In the People's Republic of Seattle, throwing away food is a crime, as is mixing recyclables with ordinary garbage.  But the city came up with a unique way to enforce the ordinance: have garbage collectors rummaging through people's trash cans to find violators.

A state judge found that empowering garbage collectors in such a way violates the Constitution, so the city is going to have to find another way to hassle people about their garbage.

Washington Times:

King County Superior Court Judge Beth M. Andrus issued an injunction against the garbage inspections but not Seattle’s residential food-waste ban, which forbids throwing away food scraps and compostable paper

“This ruling does not prohibit the city from banning food waste and compostable paper in SPU-provided garbage cans,” the 14-page decision said, referring to the Seattle Public Utilities. “It merely renders invalid the provisions of the ordinance and rule that authorize a warrantless search of residents’ garbage cans when there is no applicable exception to the warrant requirement, such as the existence of prohibited items in plain view.”

Under the 2015 ordinance, garbage collectors were required to determine by “visual inspection” whether more than 10 percent of a trash can’s contents were made up of recyclable items or food waste. Violators are subject to having their garbage cans tagged and fines of $1 per can for curbside collections or $50 per collection for multi-family units.

Ethan Blevins, attorney for the Pacific Legal Foundation, which filed the lawsuit last year on behalf of eight Seattle residents, called the ruling a “victory for common sense and constitutional rights.”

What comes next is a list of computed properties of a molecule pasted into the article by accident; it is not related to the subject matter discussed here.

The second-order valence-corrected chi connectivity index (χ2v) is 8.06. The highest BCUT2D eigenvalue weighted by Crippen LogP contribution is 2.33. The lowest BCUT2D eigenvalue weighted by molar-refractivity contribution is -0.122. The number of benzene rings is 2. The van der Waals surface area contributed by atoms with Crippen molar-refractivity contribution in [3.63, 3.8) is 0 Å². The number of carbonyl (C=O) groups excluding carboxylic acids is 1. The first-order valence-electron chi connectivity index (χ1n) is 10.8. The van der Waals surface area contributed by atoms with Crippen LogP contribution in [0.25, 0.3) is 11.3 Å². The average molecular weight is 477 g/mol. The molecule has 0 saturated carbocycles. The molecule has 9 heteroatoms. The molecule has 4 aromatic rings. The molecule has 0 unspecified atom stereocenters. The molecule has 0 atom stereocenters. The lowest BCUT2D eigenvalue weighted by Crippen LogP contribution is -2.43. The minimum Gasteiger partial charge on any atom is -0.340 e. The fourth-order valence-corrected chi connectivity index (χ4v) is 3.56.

“A clear message has been sent to Seattle public officials: Recycling and other environmental initiatives can’t be pursued in a way that treats people’s freedoms as disposable,” Mr. Blevins said in a statement. “Seattle can’t place its composting goals over the privacy rights of its residents.”

The lawsuit argued that the ordinance essentially allowed warrantless searches, which Mr. Blevins described as an invasion of privacy and a “policy of massive and persistent snooping.”

The measure, which went into effect in January 2015, is intended to encourage conservation by requiring residents to separate their food waste and compostable paper for recycling in order to meet Seattle’s goal of composting 60 percent of waste.

These are worthy goals in and of themselves, but the means of achieving them are positively draconian.  Did they expect garbage collectors to weigh someone's food scraps to see if they pass the 10% threshold?  And is that "10%" threshold related to weight or mass?

In dealing with the huge problem of urban waste disposal, innovative ideas should be welcome.  We are running out of places to dump our garbage, and our waste is becoming more toxic.  Composting is one partial solution and should be encouraged.  But it would be far better to educate and inform the public about why composting is necessary rather than punish them for not completely obeying an ordinance.